where the dot notation denotes the time derivative. The variable z describes neuronal activity resulting from the interplay of three different influences. First, the A matrix represents endogenous or fixed connectivity during baseline, in the absence of external stimulation. Second, the elements in Bj represent the changes in connectivity due to experimental influences u j . Finally, the matrix C denotes the direct influence of each experimental input u j . The neuronal model is coupled to a biophysically plausible model of neurovascular coupling and the BOLD response, which together generate the predicted BOLD time series. The slice timing model within DCM was set to its default value of 0.5 TR23. The model is then inverted to find the neural and haemodynamic parameters which offer the best trade-off between model fit and complexity (i.e. maximises the negative free energy, which is an approximation to the log model evidence log p(y|m))24.

A parameter-estimate Ai,j of a connection from area i to area j, reflects the rate of change (in Hz) in the neuronal activity of area j that is caused by a change in the firing rate of area i. In this context, a positive parameter refers to an increase in the firing rate of area j caused by area i, which can be interpreted as an excitatory influence. A negative parameter refers to a decrease in the firing rate of area j caused by area i, which can be interpreted as an inhibitory influence. Note that this does not relate to specific excitatory or inhibitory neurons or their axonal projections; rather it is the net influence of one brain region on another. Similarly, a parameter-estimate Bi,j,k of an experimental influence k on the connection from area i to j, reflects the increase (in Hz) in the coupling from area i to area j caused by the experimental manipulation k.

Connectivity parameter estimation

Typically, in DCM, a few models are specified, each of which represents a hypothesis about the connectivity architecture of the system being studied. These models differ in the presence or absence of an influence of experimental manipulations on certain connections. However, in the current context we expected almost all connections to be influenced by perception and imagery, but that the strength of influence would be different. In other words, our experimental questions were about the relative strength of coupling under different experimental manipulations, instead of the presence or absence of context sensitive changes in coupling. In other words, our aim was to test quantitative hypotheses about model parameters rather than qualitative aspects of model structure. To test hypotheses about changes in connectivity at the group level, we used hierarchical Bayesian modelling and averaging. This entails evaluating a large number of connectivity models and taking a weighted average of the connectivity parameters, weighted by the evidence of each model25. This approach, called Bayesian Model Averaging (BMA), accommodates uncertainty about the underlying model structure on the parameter estimates.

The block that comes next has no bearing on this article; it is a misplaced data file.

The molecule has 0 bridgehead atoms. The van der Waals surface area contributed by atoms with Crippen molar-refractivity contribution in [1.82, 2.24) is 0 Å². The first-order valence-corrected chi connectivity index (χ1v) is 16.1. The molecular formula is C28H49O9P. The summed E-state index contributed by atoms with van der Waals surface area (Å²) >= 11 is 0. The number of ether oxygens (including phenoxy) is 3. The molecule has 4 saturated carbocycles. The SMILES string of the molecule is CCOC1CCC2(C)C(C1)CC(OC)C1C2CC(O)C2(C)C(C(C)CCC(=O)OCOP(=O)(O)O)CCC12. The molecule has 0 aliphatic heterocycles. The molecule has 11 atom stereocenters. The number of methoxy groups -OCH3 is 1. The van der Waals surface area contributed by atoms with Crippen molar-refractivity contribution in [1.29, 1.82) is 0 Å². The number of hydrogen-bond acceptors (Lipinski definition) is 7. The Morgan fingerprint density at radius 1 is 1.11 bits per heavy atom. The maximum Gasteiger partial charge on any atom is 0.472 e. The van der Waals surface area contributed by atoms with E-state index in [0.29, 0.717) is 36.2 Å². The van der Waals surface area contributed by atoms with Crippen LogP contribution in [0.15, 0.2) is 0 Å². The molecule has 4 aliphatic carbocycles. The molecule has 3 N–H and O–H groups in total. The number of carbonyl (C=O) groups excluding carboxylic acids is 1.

Estimating the parameters of all plausible DCMs can be a time consuming process and novel ways have been developed to make BMA more computationally efficient. Instead of estimating every possible model separately, it is possible to only estimate a full or parent model, containing all the parameters of interest and use the posterior estimates of this full or parent model to derive the posterior estimates (and model evidence) of reduced models, in which one or more parameters are systematically removed. This is called Bayesian model reduction (BMR) and gives similar results to the standard approach, but is computationally much more efficient25.

The BMA scheme described above could be used with classical inference methods such as t-tests to evaluate whether a parameter is non-zero at the group level. However, this ignores uncertainty at the within subject level (and assumes that every subject contributes an equally good estimate of the parameters). To circumvent this issue, we used a parametric empirical Bayesian (PEB) approach with DCM26, 27. In short, the PEB scheme uses BMR to invert a hierarchical (Bayesian) model of between subject effects on within-subject parameters. This involves specifying a general linear model of between-subject effects. Here, we simply tested for nontrivial group means of condition-specific changes in connectivity (i.e., input specific Bj parameters above). Further details on how we used PEB in the current analysis can be found in the Supplementary Material.

Modelling driving inputs and changes in connectivity